To produce complexly shaped and large-format components from particularly light aluminum alloys IWS experts combine two processes: friction stir welding (FSW), in which a rotating tool – due to its friction on the material – ensures the necessary heat during welding, and the so-called creep-forming process. "This development paves the way for lighter aircraft that consume less kerosene, can transport more passengers as well as payload and can also be manufactured cost-effectively," estimates Dr. Jens Standfuß, who coordinates the project and heads the business unit Joining at IWS.
This is particularly important for the aviation industry. Anyone who possesses light, low-maintenance and low-cost aircraft with lower fuel consumption and more payloads has a competitive advantage over the market. In addition, economical consumption of materials and kerosene also protects the environment. It is important to know that industry and researchers try in different ways to reduce the weight of aircraft parts. Some rely on carbon and various fiber composites. Others try to lighten the aircraft’s outer skin with improved metal alloys. However, such materials should also be suitable for industrial production in large quantities. In addition, they must exhibit a high damage tolerance during operation – a "small" crack must not lead to complete structural failure.
Pressure chamber must reliably protect passengers
Above all, however, these materials must withstand the considerable temperature and pressure differences as well as corrosive stresses between the icy atmosphere outside and inside the passenger cabin during years of practical use at great heights. This cabin resembles ultimately a large heated pressure vessel to protect the passengers: An artificial overpressure must be created in the thin, cold air at an altitude of ten kilometers so that people can survive this journey at all. Only selected materials qualify for these tasks.
These materials also include a special metallic compound of aluminum, magnesium and scandium. This alloy, called AA5024 AlMgSc by experts, will be used by aircraft manufacturers for fuselage structures of passenger aircraft in the near future. AA5024 is as strong as aluminum alloys previously used in aviation, but about five percent lighter and more resistant to corrosion. "That does not sound like much," admits Jens Standfuß. "But every kilogram counts on board. The only problem is that conventional processes do not allow this material to be perfectly formed into the spherical structure - bent into two dimensions – which is required to assemble large structures for future aircraft from flat sheet metal."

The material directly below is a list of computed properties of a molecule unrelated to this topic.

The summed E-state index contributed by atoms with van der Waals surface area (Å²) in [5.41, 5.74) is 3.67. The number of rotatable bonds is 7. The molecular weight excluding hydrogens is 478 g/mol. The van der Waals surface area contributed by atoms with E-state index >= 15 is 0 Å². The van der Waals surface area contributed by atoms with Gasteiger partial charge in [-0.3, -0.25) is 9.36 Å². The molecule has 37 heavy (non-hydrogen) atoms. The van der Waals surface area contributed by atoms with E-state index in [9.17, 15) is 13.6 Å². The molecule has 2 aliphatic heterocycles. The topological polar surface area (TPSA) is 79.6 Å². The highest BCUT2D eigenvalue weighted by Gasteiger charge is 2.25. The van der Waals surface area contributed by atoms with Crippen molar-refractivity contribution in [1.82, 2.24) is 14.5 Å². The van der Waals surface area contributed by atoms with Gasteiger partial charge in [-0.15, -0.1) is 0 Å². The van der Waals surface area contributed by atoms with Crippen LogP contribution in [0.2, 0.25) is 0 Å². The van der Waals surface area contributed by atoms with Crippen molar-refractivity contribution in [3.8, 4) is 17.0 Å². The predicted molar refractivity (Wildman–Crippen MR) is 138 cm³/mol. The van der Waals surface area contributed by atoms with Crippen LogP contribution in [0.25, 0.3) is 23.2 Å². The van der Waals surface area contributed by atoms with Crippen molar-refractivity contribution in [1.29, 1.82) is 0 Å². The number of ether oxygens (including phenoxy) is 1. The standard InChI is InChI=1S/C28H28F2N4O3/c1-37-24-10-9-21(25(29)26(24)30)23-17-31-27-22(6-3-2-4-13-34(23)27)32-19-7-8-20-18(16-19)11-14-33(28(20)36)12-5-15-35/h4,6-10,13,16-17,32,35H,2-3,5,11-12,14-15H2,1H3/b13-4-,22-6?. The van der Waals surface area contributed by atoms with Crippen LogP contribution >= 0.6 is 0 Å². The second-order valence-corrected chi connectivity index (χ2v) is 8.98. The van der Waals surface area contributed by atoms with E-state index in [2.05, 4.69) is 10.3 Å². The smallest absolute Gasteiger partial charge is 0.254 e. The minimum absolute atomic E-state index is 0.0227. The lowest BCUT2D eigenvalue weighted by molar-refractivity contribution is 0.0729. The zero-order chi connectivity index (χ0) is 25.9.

The material becomes accustomed to the new shape
"Today, industry usually uses stretch forming to shape components spherically," Jens Standfuß explains the initial situation. "This requires very large machines to draw the component in different directions." However, this industrial stretching line fails with the promising aluminum alloy AA5024. As part of its "Aviation Research Programme" (LuFo), the Federal Ministry of Economics and Technology therefore supported the engineers from Airbus and Fraunhofer in solving to this problem. In this process, the IWS team developed a creep forming process. The welded sheet is placed on a pattern mold and locked airtight at the edges. Subsequently the engineers warm the aluminum alloy with heating mats and simultaneously generate a vacuum in the pattern mold. This negative pressure draws the sheet into the depth, the heat guarantees its ductibility. After a certain time the material "creeps", as the expert says: "The tensions are reduced and the sheet metal ‘relaxes’, that is, it ’gets used to its new form", explains Standfuß. "The initially elastic deformation turns into a plastic one." In this way, spherical structures can be produced cost-effectively in future".
Better and smaller than the stretching bench
"This special version of the creep-forming process is unique worldwide – and for some fields of application almost without alternatives,” Jens Standfuß emphasizes. “In the first place, this enables aluminum-magnesium-scandium sheets to be formed precisely into an aircraft segment. Some additional advantages: The creep-forming systems require considerably less space in the work halls than the "stretching benches". The new process also consumes significantly less energy, generates less waste and is more precise.
IWS scientist Frieder Zimmermann, among others, has investigated the method's scientific basis and practical feasibility in test series. He proved that even molded parts already welded from this alloy can be reliably formed in this way. This is particularly important in industrial practice, because many components first have to be welded together and then formed – and of course the weld seams must not fail.
After the first experiments with test sheets, the Fraunhofer engineers will examine the process in the next step with "real components", that is, segments as they are actually installed in the aircraft. However, it will still take some time before the first aircraft takes off from the new lightweight material.
Visit us at the Hannover Messe in hall 5, booth A35 (April 23 –27, 2018) and ILA Berlin (International Aerospace Exhibition) in hall 4, booth 202 (April 25 -29, 2018).